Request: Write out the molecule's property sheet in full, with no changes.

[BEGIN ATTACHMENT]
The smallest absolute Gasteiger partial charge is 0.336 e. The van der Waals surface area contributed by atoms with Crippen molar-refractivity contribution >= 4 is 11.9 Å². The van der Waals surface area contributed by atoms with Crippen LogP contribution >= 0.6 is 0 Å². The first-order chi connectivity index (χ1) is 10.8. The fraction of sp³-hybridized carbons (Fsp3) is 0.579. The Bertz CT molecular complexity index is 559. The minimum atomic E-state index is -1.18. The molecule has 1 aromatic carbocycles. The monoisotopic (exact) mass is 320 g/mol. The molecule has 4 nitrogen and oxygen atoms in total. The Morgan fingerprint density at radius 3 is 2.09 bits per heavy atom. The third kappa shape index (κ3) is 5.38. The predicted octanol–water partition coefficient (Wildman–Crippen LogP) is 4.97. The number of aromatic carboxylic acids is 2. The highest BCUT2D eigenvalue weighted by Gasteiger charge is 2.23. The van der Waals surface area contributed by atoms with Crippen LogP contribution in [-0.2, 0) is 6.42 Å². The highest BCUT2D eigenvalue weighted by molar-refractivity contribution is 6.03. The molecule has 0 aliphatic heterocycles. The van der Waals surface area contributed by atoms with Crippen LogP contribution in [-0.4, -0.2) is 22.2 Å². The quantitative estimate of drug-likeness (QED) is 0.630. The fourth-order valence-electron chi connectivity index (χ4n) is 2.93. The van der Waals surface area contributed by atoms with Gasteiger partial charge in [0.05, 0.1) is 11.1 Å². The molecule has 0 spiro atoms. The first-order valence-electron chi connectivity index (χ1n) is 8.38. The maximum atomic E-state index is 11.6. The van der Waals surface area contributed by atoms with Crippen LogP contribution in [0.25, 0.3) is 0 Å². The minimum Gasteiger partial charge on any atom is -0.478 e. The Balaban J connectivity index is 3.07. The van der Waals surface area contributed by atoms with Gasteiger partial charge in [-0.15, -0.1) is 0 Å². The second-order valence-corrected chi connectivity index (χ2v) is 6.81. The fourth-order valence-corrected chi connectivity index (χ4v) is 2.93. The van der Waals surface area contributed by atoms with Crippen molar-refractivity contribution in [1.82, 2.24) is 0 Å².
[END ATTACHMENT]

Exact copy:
The smallest absolute Gasteiger partial charge is 0.336 e. The van der Waals surface area contributed by atoms with Crippen molar-refractivity contribution >= 4 is 11.9 Å². The van der Waals surface area contributed by atoms with Crippen LogP contribution >= 0.6 is 0 Å². The first-order chi connectivity index (χ1) is 10.8. The fraction of sp³-hybridized carbons (Fsp3) is 0.579. The Bertz CT molecular complexity index is 559. The minimum atomic E-state index is -1.18. The molecule has 1 aromatic carbocycles. The monoisotopic (exact) mass is 320 g/mol. The molecule has 4 nitrogen and oxygen atoms in total. The Morgan fingerprint density at radius 3 is 2.09 bits per heavy atom. The third kappa shape index (κ3) is 5.38. The predicted octanol–water partition coefficient (Wildman–Crippen LogP) is 4.97. The number of aromatic carboxylic acids is 2. The highest BCUT2D eigenvalue weighted by Gasteiger charge is 2.23. The van der Waals surface area contributed by atoms with Crippen LogP contribution in [-0.2, 0) is 6.42 Å². The highest BCUT2D eigenvalue weighted by molar-refractivity contribution is 6.03. The molecule has 0 aliphatic heterocycles. The van der Waals surface area contributed by atoms with Crippen LogP contribution in [-0.4, -0.2) is 22.2 Å². The quantitative estimate of drug-likeness (QED) is 0.630. The fourth-order valence-electron chi connectivity index (χ4n) is 2.93. The van der Waals surface area contributed by atoms with Gasteiger partial charge in [0.05, 0.1) is 11.1 Å². The molecule has 0 spiro atoms. The first-order valence-electron chi connectivity index (χ1n) is 8.38. The maximum atomic E-state index is 11.6. The van der Waals surface area contributed by atoms with Crippen LogP contribution in [0.25, 0.3) is 0 Å². The minimum Gasteiger partial charge on any atom is -0.478 e. The Balaban J connectivity index is 3.07. The van der Waals surface area contributed by atoms with Gasteiger partial charge in [-0.15, -0.1) is 0 Å². The second-order valence-corrected chi connectivity index (χ2v) is 6.81. The fourth-order valence-corrected chi connectivity index (χ4v) is 2.93. The van der Waals surface area contributed by atoms with Crippen molar-refractivity contribution in [1.82, 2.24) is 0 Å².